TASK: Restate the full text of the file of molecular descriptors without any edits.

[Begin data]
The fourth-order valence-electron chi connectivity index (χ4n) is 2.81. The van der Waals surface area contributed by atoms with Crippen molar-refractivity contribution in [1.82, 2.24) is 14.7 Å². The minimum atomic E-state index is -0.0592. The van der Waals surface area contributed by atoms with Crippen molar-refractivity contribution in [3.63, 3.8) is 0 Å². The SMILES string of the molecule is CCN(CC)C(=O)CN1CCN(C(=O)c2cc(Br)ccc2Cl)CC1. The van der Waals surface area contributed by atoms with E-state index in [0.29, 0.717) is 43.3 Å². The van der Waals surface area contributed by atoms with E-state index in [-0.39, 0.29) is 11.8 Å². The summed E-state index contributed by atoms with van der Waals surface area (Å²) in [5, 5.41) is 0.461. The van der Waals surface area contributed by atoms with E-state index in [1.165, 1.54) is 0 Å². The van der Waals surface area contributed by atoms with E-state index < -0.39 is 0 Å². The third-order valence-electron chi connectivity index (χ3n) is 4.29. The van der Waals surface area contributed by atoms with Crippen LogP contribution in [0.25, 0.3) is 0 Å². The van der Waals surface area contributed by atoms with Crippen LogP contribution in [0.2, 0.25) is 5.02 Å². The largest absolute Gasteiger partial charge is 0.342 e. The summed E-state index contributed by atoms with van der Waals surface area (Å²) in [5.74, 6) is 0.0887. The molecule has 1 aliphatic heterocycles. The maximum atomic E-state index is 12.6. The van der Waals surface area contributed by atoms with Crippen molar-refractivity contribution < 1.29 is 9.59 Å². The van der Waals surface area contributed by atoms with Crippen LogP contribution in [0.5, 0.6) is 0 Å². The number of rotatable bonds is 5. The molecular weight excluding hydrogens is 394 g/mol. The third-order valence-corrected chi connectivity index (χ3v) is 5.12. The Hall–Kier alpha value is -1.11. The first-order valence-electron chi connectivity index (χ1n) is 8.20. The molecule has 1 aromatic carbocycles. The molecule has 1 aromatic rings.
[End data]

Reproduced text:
The fourth-order valence-electron chi connectivity index (χ4n) is 2.81. The van der Waals surface area contributed by atoms with Crippen molar-refractivity contribution in [1.82, 2.24) is 14.7 Å². The minimum atomic E-state index is -0.0592. The van der Waals surface area contributed by atoms with Crippen molar-refractivity contribution in [3.63, 3.8) is 0 Å². The SMILES string of the molecule is CCN(CC)C(=O)CN1CCN(C(=O)c2cc(Br)ccc2Cl)CC1. The van der Waals surface area contributed by atoms with E-state index in [0.29, 0.717) is 43.3 Å². The van der Waals surface area contributed by atoms with E-state index in [-0.39, 0.29) is 11.8 Å². The summed E-state index contributed by atoms with van der Waals surface area (Å²) in [5, 5.41) is 0.461. The van der Waals surface area contributed by atoms with E-state index in [1.165, 1.54) is 0 Å². The van der Waals surface area contributed by atoms with E-state index < -0.39 is 0 Å². The third-order valence-electron chi connectivity index (χ3n) is 4.29. The van der Waals surface area contributed by atoms with Crippen LogP contribution in [0.25, 0.3) is 0 Å². The van der Waals surface area contributed by atoms with Crippen LogP contribution in [0.2, 0.25) is 5.02 Å². The largest absolute Gasteiger partial charge is 0.342 e. The summed E-state index contributed by atoms with van der Waals surface area (Å²) in [5.74, 6) is 0.0887. The molecule has 1 aliphatic heterocycles. The maximum atomic E-state index is 12.6. The van der Waals surface area contributed by atoms with Crippen molar-refractivity contribution < 1.29 is 9.59 Å². The van der Waals surface area contributed by atoms with Crippen LogP contribution in [0.5, 0.6) is 0 Å². The number of rotatable bonds is 5. The molecular weight excluding hydrogens is 394 g/mol. The third-order valence-corrected chi connectivity index (χ3v) is 5.12. The Hall–Kier alpha value is -1.11. The first-order valence-electron chi connectivity index (χ1n) is 8.20. The molecule has 1 aromatic carbocycles. The molecule has 1 aromatic rings.